Like an iceberg, 1993: “Learning the language of the snows”
In May 1993 I was in Iqaluit, the largest community on Baffin Island, a place that I couldn’t find on a map two years before on my first trip north in Canada.
I was already on my second visit to Iqaluit, the first, only two months earlier, to work on a radio documentary on the creation of Nunavut, still six years away. And I was still throwing together radio and print freelance contracts to cover the cost of my travel and try to earn a living.
Work on radio documentaries for CBC’s national network, Radio-Canada, the Globe and Mail and other media allowed me to attend a three-week intensive Inuktitut program at Nunavut Arctic College.
There, I hung out in the hallways between classes, with that dazed feeling I hadn’t felt since high school. By 9 p.m., when the last class ended, with my brain full of Inuktitut, I could barely see straight. But then it was time to hit the books.
The group of 18 students was a teacher’s dream: We were patient and we listened attentively. That’s because we all wanted to learn Inuktitut.
I’d already studied Inuktitut for a year with help from anthropologist and Inuktitut-speaker Louis-Jacques Dorais at Université Laval. Most of my fellow students at Arctic College also had a basic knowledge of the language.
“You’re crazy to waste your time learning Inuktitut,” more than one person told me. “Isn’t it enough to speak English and French in Canada?”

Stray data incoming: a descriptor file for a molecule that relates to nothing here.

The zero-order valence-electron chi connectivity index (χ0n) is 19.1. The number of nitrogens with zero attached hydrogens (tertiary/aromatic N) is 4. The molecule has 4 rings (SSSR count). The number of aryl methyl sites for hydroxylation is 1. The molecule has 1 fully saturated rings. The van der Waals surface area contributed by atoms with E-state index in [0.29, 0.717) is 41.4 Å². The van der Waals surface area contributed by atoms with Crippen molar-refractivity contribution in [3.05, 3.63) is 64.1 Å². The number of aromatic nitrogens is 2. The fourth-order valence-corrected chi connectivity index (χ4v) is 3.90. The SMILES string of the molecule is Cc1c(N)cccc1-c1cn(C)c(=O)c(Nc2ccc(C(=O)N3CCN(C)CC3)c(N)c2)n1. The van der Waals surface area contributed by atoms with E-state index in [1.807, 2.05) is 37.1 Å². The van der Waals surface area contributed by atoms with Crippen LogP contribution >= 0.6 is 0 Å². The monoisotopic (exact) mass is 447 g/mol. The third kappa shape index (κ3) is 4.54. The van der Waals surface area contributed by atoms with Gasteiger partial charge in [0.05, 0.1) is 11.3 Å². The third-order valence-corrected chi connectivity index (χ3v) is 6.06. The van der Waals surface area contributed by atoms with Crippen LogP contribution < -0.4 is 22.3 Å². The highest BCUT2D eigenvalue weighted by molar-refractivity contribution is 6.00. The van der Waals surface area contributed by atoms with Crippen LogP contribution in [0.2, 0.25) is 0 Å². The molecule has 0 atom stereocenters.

But they’d obviously never visited a small Arctic community where all of the social life is conducted in Inuktitut. All of us in this class had been hampered by not knowing what’s going on or being able to join in.
I believed then that Inuktitut would become the language of tomorrow’s Arctic, because the creation of Nunavut was just around the corner: In 1999, Nunavut was to be carved out of the Northwest Territories.
My classmates included a few teachers from remote areas of Baffin Island — they wanted to be able to speak with students and their parents, a research scientist who spent months in the North out on the ice floes,with Inuit companions he’d like very much to talk with and learn from, an Anglican minister who needed to read the psalm book printed in Inuktitut syllabics to his congregation, two business managers and a company executive who wanted to talk to employees in their own language and understand what was happening on the job.
I wanted to understand older Inuit who rarely speak English. I wanted to more creatively pass away my hours spent waiting for the weather to lift by practicing Inuktitut. I wanted to know what’s happening. I kept thinking about Peter Murdoch and the other non-Inuit I knew who speak Inuktitut — if they could do it, I could, too.
In this class we learned, according to our text book, that Inuktitut has a complicated grammar whose many conjugations rival those of Finnish, a language that I learned just by hearing it spoken every day.
However, as adults, mastering how to speak clearly in Inuktitut about where we’re coming from and where we’ve been took hours.
One of our instructors — we hd four every day, teaching in shifts — got us down on the floor. We each chose a conveyance — an airplane, a snowmobile, a truck, a boat, a canoe or a dog sled, which we had to navigate in Inuktitut across mountains, over rivers and to and from various places — places such as Pond Inlet, whose Inuktitut name means where the hunter Mittima lived.